Strip malls in major cities across America will have one fewer occupant when taxpayer dollars run out on a program that assists people in signing up for Obamacare.
The Department of Health and Human Services notified contractors last week that it would not renew the final year of their contracts ending a program created under by the Affordable Care Act (ACA) to bring assistance into libraries, businesses, and urban neighborhoods in 18 cities for people to sign up for coverage. Some of the cities include Miami, Tampa, and Orland in Florida; Atlanta, Georgia; Philadelphia, Pennsylvania; New Orleans, Louisania; Cleveland and Chicago in Illinois; and Dallas, Houston, Austin, El Paso, and San Antonio in Texas.
Community organizations and companies could apply for the grants to train people as customer service represnetatives in essence, who helped consumers apply for coverage and answer questions they might have including deciphering the different healthcare policies available.
The Community organizers are claiming this is an effort to by the Administration ot make Obamacare fail:
"There's a clear pattern of the administration trying to undermine and sabotage the Affordable Care Act," said Elizabeth Hagan, associate director of coverage initiatives for the liberal advocacy group Families USA. "It's not letting the law fail, it's making the law fail."
But community advocates expected the vendors' help for at least another year. "It has our heads spinning about how to meet the needs in communities," said Inna Rubin of United Way of Metro Chicago, who helps run an Illinois health access coalition.
However, the program was never meant to be permanent. There are other sources of information that customers can turn to. According to the Center for Medicare and Medicaid:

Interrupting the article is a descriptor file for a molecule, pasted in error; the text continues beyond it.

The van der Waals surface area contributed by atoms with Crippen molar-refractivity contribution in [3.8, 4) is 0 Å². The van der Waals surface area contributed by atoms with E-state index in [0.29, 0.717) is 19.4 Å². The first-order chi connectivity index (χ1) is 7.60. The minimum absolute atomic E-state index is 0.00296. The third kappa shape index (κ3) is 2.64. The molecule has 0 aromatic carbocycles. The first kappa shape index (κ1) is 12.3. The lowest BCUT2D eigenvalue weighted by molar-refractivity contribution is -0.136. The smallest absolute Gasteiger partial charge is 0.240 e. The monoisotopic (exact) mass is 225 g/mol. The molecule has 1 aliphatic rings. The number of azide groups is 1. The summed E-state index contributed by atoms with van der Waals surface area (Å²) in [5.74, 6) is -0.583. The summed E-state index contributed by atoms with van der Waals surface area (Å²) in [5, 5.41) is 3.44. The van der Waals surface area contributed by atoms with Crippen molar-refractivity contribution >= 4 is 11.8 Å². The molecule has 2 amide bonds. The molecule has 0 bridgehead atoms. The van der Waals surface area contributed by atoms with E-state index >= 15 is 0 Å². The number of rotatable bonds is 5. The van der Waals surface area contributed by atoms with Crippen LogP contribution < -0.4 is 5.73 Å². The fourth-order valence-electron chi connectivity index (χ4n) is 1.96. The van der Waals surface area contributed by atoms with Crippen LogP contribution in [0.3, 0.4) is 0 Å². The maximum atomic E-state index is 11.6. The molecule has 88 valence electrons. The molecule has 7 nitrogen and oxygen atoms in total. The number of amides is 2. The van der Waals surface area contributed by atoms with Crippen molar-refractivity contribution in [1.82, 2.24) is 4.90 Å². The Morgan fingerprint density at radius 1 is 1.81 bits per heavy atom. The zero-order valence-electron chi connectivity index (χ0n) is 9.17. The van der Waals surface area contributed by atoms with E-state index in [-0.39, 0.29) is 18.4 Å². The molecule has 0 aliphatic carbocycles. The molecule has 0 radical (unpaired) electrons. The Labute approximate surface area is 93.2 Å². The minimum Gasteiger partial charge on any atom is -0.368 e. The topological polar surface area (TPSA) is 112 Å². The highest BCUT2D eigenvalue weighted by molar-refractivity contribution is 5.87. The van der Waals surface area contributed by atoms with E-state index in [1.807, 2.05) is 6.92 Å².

“These contracts were intended to help CMS provide temporary, in-person enrollment support during the early years" of the exchanges, Norris said. Other federally funded help with enrollment will continue, she said, including a year-round call center and grant-funded navigator programs. The existing program is "robust" and "we have the on-the-ground resources necessary" in key cities, Norris said.
Furthermore, it’s questionable whether contracted assistance was that impactful or has lost effectiveness as the years have rolled on. According to reports, two contractors CSRA and Cognosant had contracts of $12.8 million and $9.6 million, respectively, set to expire at the end of August. Together they assisted 14,500 enrollments, which is fewer people than the 1 percent of the 9.2 million people who signed up through the website Healthcare.gov, and at an average cost of about $1,545 per enrollee. Healthcare.gov may have had its flaws, but has certainly been more impactful at enrollment than stationing people in malls and libraries
Expect to hear community groups that lost funding decry the efforts to scale back this program as an assault on poor people, but the real assault on Americans has been higher premiums, higher out-of-pocket costs, and fewer choices for quality care because of the ACA.
Too many taxpayer dollars have been wasted on President Obama’s healthcare experiment. It’s time for fiscal responsibility and discipline to scrap this program which has run its course.